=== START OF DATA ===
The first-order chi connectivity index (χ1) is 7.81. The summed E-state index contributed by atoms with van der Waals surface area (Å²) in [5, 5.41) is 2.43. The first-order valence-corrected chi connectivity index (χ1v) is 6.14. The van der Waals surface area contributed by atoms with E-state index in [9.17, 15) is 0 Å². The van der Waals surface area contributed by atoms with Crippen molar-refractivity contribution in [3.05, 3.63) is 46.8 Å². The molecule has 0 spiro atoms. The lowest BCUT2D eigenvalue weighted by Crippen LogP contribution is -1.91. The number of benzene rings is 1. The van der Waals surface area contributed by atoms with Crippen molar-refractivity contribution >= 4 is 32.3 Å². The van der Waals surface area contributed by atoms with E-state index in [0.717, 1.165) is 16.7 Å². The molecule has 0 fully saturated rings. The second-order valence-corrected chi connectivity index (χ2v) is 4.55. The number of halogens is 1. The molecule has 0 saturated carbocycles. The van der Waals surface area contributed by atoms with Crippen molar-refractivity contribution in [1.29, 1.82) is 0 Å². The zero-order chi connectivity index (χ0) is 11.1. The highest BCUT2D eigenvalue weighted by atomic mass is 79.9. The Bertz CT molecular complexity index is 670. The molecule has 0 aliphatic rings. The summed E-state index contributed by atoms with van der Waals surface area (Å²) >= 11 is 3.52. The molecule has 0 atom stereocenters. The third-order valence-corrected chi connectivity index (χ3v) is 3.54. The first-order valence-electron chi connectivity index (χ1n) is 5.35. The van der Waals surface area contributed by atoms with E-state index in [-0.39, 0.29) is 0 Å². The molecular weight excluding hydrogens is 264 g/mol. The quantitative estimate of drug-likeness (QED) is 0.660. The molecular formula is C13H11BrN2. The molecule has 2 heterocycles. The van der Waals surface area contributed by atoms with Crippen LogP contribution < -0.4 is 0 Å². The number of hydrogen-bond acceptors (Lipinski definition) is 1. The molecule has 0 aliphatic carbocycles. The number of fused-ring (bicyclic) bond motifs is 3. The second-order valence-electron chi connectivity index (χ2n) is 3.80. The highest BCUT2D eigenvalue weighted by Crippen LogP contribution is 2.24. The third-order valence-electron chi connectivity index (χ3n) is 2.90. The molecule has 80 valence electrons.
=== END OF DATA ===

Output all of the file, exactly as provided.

The first-order chi connectivity index (χ1) is 7.81. The summed E-state index contributed by atoms with van der Waals surface area (Å²) in [5, 5.41) is 2.43. The first-order valence-corrected chi connectivity index (χ1v) is 6.14. The van der Waals surface area contributed by atoms with E-state index in [9.17, 15) is 0 Å². The van der Waals surface area contributed by atoms with Crippen molar-refractivity contribution in [3.05, 3.63) is 46.8 Å². The molecule has 0 spiro atoms. The lowest BCUT2D eigenvalue weighted by Crippen LogP contribution is -1.91. The number of benzene rings is 1. The van der Waals surface area contributed by atoms with Crippen molar-refractivity contribution >= 4 is 32.3 Å². The van der Waals surface area contributed by atoms with E-state index in [0.717, 1.165) is 16.7 Å². The molecule has 0 fully saturated rings. The second-order valence-corrected chi connectivity index (χ2v) is 4.55. The number of halogens is 1. The molecule has 0 saturated carbocycles. The van der Waals surface area contributed by atoms with Crippen molar-refractivity contribution in [1.29, 1.82) is 0 Å². The zero-order chi connectivity index (χ0) is 11.1. The highest BCUT2D eigenvalue weighted by atomic mass is 79.9. The Bertz CT molecular complexity index is 670. The molecule has 0 aliphatic rings. The summed E-state index contributed by atoms with van der Waals surface area (Å²) >= 11 is 3.52. The molecule has 0 atom stereocenters. The third-order valence-corrected chi connectivity index (χ3v) is 3.54. The first-order valence-electron chi connectivity index (χ1n) is 5.35. The van der Waals surface area contributed by atoms with E-state index in [-0.39, 0.29) is 0 Å². The molecular weight excluding hydrogens is 264 g/mol. The quantitative estimate of drug-likeness (QED) is 0.660. The molecular formula is C13H11BrN2. The molecule has 2 heterocycles. The van der Waals surface area contributed by atoms with Crippen LogP contribution < -0.4 is 0 Å². The number of hydrogen-bond acceptors (Lipinski definition) is 1. The molecule has 0 aliphatic carbocycles. The number of fused-ring (bicyclic) bond motifs is 3. The second-order valence-electron chi connectivity index (χ2n) is 3.80. The highest BCUT2D eigenvalue weighted by Crippen LogP contribution is 2.24. The third-order valence-electron chi connectivity index (χ3n) is 2.90. The molecule has 80 valence electrons.